Eczema herpeticum B00.0

Author: Prof. Dr. med. Peter Altmeyer

Co-Autors: Dr. Elisabeth Hanf, Hadrian Tran

All authors of this article

Last updated on: 13.06.2023

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Eccema herpetiforme Kaposi; Eccema herpetiformis; eczema herpeticatum; eczema herpeticum; Eruption Kaposi varizelliforme; Kaposi's varicelliform eruption; Kaposis varicelliform eruption; Kaposi varicelliform eruption; pustulosis acuta varicelliformis; Pustulosis acuta varioliformis Juliusberg; Pustulosis herpetica infantum; pustulosis vacciniformis acuta; Varicelliform eruption Kaposi

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Kaposi, 1887; Juliusberg, 1898

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Eczema herpeticum is an acute, febrile, severe, regionally localized or generalized herpes simplex infection (HSV infection) that occurs in people with extensive atopic dermatitis (AD). Severe viral infection is manifested by disseminated, monomorphic papules and vesicles. It is generally accompanied by lymphadenopathy or fever (Wollenberg A 2012). Before the introduction of aciclovir, the disease was fatal, with a mortality rate of up to 70% ( Sanderson IR et al 1987). It took an average of 4.2 ± 3.4 days to reach diagnosis (Seegräber M et al. 2020).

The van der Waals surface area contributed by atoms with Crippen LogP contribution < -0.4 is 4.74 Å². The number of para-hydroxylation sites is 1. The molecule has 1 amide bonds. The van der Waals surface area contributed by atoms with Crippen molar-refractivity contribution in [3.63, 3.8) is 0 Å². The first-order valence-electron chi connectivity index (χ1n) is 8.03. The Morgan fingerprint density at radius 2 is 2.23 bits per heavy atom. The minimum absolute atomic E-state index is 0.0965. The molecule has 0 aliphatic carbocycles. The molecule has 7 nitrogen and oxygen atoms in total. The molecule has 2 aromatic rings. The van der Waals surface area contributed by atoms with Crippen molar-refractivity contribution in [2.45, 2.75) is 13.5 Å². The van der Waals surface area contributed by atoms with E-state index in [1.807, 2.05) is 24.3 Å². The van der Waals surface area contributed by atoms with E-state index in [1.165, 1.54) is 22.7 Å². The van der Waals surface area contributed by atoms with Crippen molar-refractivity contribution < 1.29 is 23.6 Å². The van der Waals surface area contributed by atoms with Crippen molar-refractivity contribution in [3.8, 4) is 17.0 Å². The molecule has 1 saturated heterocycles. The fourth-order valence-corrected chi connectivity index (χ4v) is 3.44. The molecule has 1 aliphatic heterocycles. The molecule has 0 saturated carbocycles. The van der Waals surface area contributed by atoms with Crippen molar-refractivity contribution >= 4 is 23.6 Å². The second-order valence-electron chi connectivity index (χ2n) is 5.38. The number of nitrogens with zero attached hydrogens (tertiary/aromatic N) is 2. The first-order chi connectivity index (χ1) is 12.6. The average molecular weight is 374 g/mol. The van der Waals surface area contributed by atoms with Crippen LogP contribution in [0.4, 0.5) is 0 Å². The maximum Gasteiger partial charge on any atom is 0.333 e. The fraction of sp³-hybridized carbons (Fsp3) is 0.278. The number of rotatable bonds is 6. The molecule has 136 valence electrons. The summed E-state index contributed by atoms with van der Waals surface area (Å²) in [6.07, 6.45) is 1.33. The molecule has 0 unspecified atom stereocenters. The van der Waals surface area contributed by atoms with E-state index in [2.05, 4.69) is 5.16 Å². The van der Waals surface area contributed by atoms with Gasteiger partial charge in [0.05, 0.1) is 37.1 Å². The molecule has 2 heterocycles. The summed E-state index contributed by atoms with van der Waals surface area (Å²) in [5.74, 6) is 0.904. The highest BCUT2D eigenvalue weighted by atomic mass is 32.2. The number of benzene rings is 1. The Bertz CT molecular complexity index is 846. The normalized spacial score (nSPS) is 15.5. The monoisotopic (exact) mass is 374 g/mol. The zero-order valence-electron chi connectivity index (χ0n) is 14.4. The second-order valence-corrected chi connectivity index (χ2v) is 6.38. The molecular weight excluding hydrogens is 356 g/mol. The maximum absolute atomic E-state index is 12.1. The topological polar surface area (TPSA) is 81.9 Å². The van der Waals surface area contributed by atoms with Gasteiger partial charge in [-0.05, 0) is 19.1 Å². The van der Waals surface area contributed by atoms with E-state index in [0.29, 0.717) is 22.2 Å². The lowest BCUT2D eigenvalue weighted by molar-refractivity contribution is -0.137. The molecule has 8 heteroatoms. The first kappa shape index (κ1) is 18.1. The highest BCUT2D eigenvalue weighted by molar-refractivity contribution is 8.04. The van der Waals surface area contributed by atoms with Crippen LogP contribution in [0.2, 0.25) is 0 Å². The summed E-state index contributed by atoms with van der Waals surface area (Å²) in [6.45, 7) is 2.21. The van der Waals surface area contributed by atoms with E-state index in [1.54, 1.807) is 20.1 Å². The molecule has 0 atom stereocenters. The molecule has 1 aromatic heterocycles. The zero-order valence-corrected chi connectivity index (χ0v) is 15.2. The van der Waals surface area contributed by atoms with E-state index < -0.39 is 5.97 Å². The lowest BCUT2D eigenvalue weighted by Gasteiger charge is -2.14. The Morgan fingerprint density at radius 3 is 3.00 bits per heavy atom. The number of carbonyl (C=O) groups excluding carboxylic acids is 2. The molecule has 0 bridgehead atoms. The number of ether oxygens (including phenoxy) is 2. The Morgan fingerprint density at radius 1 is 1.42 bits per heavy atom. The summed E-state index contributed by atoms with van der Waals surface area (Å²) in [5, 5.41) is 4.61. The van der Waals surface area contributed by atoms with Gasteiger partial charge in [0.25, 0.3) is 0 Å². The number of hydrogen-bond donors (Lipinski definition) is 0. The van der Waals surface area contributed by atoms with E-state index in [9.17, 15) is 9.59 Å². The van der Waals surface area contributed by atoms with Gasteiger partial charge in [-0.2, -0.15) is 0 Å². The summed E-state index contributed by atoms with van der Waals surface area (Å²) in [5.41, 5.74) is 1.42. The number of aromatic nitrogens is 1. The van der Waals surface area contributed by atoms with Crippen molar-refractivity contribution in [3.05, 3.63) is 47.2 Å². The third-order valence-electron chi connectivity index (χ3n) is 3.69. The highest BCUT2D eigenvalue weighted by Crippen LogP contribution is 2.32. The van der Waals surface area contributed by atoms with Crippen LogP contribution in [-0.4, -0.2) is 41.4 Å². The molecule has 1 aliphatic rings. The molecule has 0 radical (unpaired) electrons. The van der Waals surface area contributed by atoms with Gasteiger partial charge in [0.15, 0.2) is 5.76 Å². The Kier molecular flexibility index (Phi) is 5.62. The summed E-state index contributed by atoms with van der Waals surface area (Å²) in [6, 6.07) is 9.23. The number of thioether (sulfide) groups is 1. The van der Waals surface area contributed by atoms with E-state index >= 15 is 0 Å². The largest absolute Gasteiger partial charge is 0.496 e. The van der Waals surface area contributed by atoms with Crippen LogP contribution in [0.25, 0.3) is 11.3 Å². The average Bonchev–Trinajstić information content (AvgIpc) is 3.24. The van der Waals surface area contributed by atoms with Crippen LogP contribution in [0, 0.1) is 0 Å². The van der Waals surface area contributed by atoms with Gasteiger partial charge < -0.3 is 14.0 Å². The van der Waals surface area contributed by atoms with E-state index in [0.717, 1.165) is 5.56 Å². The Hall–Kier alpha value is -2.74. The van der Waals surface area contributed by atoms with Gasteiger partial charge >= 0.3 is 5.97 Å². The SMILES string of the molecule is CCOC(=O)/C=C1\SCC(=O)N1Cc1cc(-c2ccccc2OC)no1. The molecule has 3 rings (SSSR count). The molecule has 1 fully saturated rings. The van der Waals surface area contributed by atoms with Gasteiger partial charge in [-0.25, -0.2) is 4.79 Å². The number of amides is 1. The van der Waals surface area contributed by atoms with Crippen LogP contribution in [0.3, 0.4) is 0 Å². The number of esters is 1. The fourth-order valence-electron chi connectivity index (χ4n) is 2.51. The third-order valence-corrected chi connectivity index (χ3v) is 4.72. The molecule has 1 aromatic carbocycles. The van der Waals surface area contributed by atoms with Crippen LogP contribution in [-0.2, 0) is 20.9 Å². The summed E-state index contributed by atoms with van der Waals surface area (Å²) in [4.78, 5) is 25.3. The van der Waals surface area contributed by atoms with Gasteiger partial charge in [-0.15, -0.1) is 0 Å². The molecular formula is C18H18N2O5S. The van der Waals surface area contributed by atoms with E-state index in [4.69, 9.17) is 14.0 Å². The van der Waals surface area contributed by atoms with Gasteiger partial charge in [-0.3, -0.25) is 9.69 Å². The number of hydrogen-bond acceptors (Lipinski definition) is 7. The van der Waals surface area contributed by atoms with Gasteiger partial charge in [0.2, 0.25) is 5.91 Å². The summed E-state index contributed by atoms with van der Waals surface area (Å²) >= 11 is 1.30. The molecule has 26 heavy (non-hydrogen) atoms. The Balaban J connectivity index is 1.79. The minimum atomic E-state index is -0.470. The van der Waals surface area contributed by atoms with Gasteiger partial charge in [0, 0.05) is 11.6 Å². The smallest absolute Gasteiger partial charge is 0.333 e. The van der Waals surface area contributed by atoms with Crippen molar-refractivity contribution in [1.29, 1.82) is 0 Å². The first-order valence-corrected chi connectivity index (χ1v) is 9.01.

Generalized herpes simplex infections have also been described in M.Darier, pityriasis rubra pilaris, mycosis fungoides, erythrodermic psoriasis, M. Grover .

Some cases have been observed during treatment with vemurafenib and other biologics.

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The gender distribution was almost equal in a larger study with 122 male and 102 female patients. The mean age of patients at the onset of EH was 27.3 ± 11.9 years. The mean age at onset of underlying atopic dermatitis was 9.5 ±10.1 years (Seegräber M et al. 2020)

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Several risk factors influence the likelihood of developing EH, such as lesional atopic skin in which deficiencies of nectin-1 play a role, allowing the virus to enter the cell (Yoon M et al 2002; De Benedetto A et al 2011). The antiviral immune response in atopic dermatitis is inadequate due to a lack of plasmacytoid dendritic cells. This results in insufficient IFN- γ production (Wollenberg A et al 2002), which is associated with a generally higher risk of viral skin infections. In addition, AD-associated cathelicidin deficiency is a predisposing factor for eczema herpeticum (Howell MD et al 2006). Triggering by UV exposure has been described.